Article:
(b) Under perfect competition, all the buyers and sellers have perfect knowledge regarding price, quantity, quality, and market. Thus, neither a producer can charge a higher price than the equilibrium price nor a buyer can ask for a low price than the price prevailing in the market.

Q.4 Why does the demand curve be indeterminate under oligopoly


In an oligopoly market, the degree and direction of change in demand due to the change in the price of a firm depend on the reactions of other rival firms. When a firm reduces its price to promote its sales, it also affects the other firms and they may react by reducing their prices as well. In this situation, the reduction in price does not result in the expansion of demand for the given firm. Similarly, when a firm increases its price, the other firms may not increase their price which results in a contraction in the demand for the given firm. Thus, it is difficult to anticipate the reactions of rival firms; the demand curve faced by a firm under oligopoly is indeterminate and shifting.

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FAQs (Frequently Asked Questions)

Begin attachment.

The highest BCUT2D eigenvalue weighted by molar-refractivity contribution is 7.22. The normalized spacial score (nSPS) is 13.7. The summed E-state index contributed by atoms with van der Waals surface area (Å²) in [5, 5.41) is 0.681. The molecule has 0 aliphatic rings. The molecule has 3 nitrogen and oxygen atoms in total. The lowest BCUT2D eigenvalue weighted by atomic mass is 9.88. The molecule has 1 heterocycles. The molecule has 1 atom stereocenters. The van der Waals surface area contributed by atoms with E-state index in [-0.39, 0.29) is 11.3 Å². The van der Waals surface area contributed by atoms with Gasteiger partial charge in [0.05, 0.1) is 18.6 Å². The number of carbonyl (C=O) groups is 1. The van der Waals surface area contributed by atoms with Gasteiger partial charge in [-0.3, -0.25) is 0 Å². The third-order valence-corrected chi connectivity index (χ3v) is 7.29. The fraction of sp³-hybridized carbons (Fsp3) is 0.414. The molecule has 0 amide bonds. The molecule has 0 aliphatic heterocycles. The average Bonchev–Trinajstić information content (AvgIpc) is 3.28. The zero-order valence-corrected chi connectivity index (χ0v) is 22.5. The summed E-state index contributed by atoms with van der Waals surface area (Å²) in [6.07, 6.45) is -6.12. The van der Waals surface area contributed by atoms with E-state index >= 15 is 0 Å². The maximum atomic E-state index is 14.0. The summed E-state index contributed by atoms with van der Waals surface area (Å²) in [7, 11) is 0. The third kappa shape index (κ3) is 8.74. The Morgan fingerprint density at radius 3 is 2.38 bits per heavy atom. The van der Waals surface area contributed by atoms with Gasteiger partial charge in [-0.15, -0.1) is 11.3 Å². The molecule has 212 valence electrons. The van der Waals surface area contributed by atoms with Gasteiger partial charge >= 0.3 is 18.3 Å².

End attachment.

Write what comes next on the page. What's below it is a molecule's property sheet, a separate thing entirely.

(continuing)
1. What topics are covered in Chapter 5 of Class 11 Economics?

The topics covered in Chapter 5 of Class 11 Economics include the following:

  • Meaning of human capital
  • Sources of human capital
  • Human capital and human development
  • Human capital formation in India: great prospects
  • The education sector in India
  • Future prospects
  • Conclusion

To prepare well for Chapter 5 of Human Capital Formation in India, students can first go through the NCERT book, in which they will find all the crucial information explained thoroughly. Post this; they can refer to CBSE past years’ question papers and practice the Class 11 Economics Indian Economic Development Chapter 5 Important Questions provided by Extramarks.

2. How many books are assigned for Class 11 Economics?

For Class 11 Economics, the Central Board of Secondary Education has prescribed two books. The first book, called the Indian Economic Development, covers topics such as the Indian economy, liberalisation, privatisation and globalisation policies, rural development, poverty, infrastructure, environment, etc.

The second book, Statistics for Economics, contains topics such as collection, organisation and presentation of data, central tendency, measures of dispersion, correlation and use of statistical tools, etc.

Students can benefit from studying both NCERT books because they will learn about essential topics in comparatively straightforward terminology. The NCERT books are updated annually to reflect the most recent exam patterns and curriculum. As a result, reading the NCERT books would enable students to comprehend the fundamental concepts of microeconomics and macroeconomics. They will be able to understand every concept and answer any question easily. Furthermore, this encourages them to master the topic and increases their confidence in achieving a higher grade.